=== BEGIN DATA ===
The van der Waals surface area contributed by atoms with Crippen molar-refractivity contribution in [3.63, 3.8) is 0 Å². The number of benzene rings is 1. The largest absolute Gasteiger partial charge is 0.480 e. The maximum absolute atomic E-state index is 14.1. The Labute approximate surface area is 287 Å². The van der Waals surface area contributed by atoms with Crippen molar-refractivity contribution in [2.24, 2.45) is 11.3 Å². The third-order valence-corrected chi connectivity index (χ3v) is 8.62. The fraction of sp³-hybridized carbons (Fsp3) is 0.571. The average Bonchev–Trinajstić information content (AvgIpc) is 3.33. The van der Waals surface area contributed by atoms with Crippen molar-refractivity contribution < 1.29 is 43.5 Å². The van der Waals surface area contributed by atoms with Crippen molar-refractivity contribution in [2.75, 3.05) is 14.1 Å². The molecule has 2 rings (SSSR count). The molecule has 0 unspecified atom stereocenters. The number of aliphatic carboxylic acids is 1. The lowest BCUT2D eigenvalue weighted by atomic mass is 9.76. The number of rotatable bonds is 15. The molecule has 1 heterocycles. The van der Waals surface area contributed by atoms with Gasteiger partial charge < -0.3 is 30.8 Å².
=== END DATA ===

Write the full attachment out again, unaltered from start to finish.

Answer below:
The van der Waals surface area contributed by atoms with Crippen molar-refractivity contribution in [3.63, 3.8) is 0 Å². The number of benzene rings is 1. The largest absolute Gasteiger partial charge is 0.480 e. The maximum absolute atomic E-state index is 14.1. The Labute approximate surface area is 287 Å². The van der Waals surface area contributed by atoms with Crippen molar-refractivity contribution in [2.24, 2.45) is 11.3 Å². The third-order valence-corrected chi connectivity index (χ3v) is 8.62. The fraction of sp³-hybridized carbons (Fsp3) is 0.571. The average Bonchev–Trinajstić information content (AvgIpc) is 3.33. The van der Waals surface area contributed by atoms with Crippen molar-refractivity contribution < 1.29 is 43.5 Å². The van der Waals surface area contributed by atoms with Crippen molar-refractivity contribution in [2.75, 3.05) is 14.1 Å². The molecule has 2 rings (SSSR count). The molecule has 0 unspecified atom stereocenters. The number of aliphatic carboxylic acids is 1. The lowest BCUT2D eigenvalue weighted by atomic mass is 9.76. The number of rotatable bonds is 15. The molecule has 1 heterocycles. The van der Waals surface area contributed by atoms with Gasteiger partial charge < -0.3 is 30.8 Å².